In the new Spark component model, core logic, skinning, and layout have been broken out so that they are handled independently of one another. The Spark component model is built on top of the Halo component model. Basically, that means that it extends from Halo’s core base class UIComponent, allowing Flex4 to be adopted incrementally and Flex 3 components to be used in Flex 4 applications.

In addition to the other changes, effects have been updated in Flex 4. Effects can now animate arbitrary objects and types, allowing for much greater flexibility in their use. Flex 4 effects have been implemented in the new “spark.effects” package. Just like the new component library, the Flex 4 effects have been re-implemented, leaving the Flex 3 effects in place for backwards compatibility.

3. MXML 2009

MXML is an XML-based abstraction, built on top of ActionScript 3 – the Flash Player programming language. MXML is used for laying out the view portions of the user interface and supporting tooling, such as the IDE, and now Catalyst. MXML 2009 includes a number of updates to support the decoupling of different behaviors (core, skinning, and layout) and the new component library. The Flex 4 components have been implemented in their own package (spark.components), leaving the Flex 3 components in place. MXML 2009 includes a new namespace to support this.

The following example of an application declaration shows using the namespace and defining both the Spark and Halo component namespace:

<s:Application 
  xmlns:fx="http://ns.adobe.com/mxml/2009" 
  xmlns:s="library://ns.adobe.com/flex/spark" 
  xmlns:mx="library://ns.adobe.com/flex/halo">

Thus, one can use a Flex 4 Button by doing the following:

<s:Button label="My Flex 4 Button" />

And, the following for a Flex 3 Button:

<mx:Button label="My Flex 3 Button" />

4. Improvements to View States

Flex 2 introduced the notion of states to the Flex framework, where changes to a view component can be managed through a simple state change. In Flex 4, view states have been revamped to simplify the syntax and make them easier to use. An example of the simplified syntaxes are the new language attributes includeIn and excludeFrom, which can be set on a component to direct them how to behave on a state change (See below).

<!-- Given the states A,B,C -->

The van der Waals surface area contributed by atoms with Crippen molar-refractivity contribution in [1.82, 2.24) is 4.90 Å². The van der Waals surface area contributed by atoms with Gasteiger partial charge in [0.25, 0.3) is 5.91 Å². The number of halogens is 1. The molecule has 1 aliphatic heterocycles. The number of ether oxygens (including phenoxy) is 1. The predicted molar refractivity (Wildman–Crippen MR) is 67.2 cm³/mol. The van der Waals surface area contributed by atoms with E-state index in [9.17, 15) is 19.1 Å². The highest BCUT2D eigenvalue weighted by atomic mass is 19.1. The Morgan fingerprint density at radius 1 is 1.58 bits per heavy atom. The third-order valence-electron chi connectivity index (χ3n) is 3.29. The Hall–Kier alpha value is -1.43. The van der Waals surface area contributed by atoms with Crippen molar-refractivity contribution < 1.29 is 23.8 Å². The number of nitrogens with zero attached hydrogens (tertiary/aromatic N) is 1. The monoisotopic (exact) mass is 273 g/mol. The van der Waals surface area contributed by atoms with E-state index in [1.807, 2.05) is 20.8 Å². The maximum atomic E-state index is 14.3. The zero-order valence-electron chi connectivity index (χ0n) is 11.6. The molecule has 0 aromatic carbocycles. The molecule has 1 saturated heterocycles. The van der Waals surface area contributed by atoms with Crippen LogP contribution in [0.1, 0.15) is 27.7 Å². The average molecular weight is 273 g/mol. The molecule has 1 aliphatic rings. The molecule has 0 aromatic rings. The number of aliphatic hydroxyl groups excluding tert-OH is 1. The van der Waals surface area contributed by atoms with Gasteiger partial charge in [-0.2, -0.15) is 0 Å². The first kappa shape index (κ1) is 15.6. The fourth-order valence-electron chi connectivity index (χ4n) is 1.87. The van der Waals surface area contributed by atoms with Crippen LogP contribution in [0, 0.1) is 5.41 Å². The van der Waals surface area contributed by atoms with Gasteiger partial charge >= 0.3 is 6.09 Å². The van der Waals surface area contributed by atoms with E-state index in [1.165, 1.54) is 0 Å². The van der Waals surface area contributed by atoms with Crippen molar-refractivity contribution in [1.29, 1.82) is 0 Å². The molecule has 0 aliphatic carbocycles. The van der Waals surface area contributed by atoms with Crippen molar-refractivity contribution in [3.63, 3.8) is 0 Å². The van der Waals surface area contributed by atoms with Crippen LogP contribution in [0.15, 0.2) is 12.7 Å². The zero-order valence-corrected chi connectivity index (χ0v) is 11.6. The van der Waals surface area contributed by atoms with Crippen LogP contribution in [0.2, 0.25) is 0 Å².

<m:states>
  <m:State name="A"/>
  <m:State name="B"/>
  <m:State name="C"/>
</m:states> 

<!-- This button will appear in only states A and B -->
<Button label="Click Me" includeIn="A, B"/> 

<!-- This button will appear in states A and B -->
<Button label="Button C" excludeFrom="C"/>

5. FXG Support

At its core, the Flash Player is a drawing engine. Adobe has leveraged this with the introduction of FXG in Flash Player version 10, and now its introduction to Flex. FXG is a declarative graphics format, which enables portability of assets between tools. That means that designers will be able to create assets in Catalyst or CS4 Illustrator, and the Flex application developer will be able to import them and use them without having to modify them.

6. Skinning Enhancements

The biggest change in the Spark component model was overhauling skins so that they now control all visual aspects of the components and encapsulate their logic outside of the components core. Thus, this allows the visual parts of a component to be modified independently of the underlying core logic.

Let’s look at the PanelSkin.mxml skin file, the default skin for the Panel container, for an example:

<?xml version="1.0" encoding="utf-8"?> 

<s:SparkSkin xmlns:fx="http://ns.adobe.com/mxml/2009" xmlns:s="library://ns.adobe.com/flex/spark" alpha.disabled="0.5"> 

   <fx:Metadata>
   <![CDATA[ 
    /** 
     * @copy spark.skins.default.ApplicationSkin#hostComponent 
     */ 
    [HostComponent("spark.components.Panel")] 
    ]]>
   </fx:Metadata> 

   <fx:Script>
     /* Define the skin elements that should not be colorized.
      For panel, border and title backround are skinned, but the content area and title text are not. */
      static private const exclusions:Array = ["background", "titleField", "contentGroup"]; 

     /**
      * @copy spark.skins.SparkSkin#colorizeExclusions
      */
     override public function get colorizeExclusions():Array {return exclusions;} 

     /* Define the content fill items that should be colored by the "contentBackgroundColor" style. */
     static private const contentFill:Array = ["bgFill"];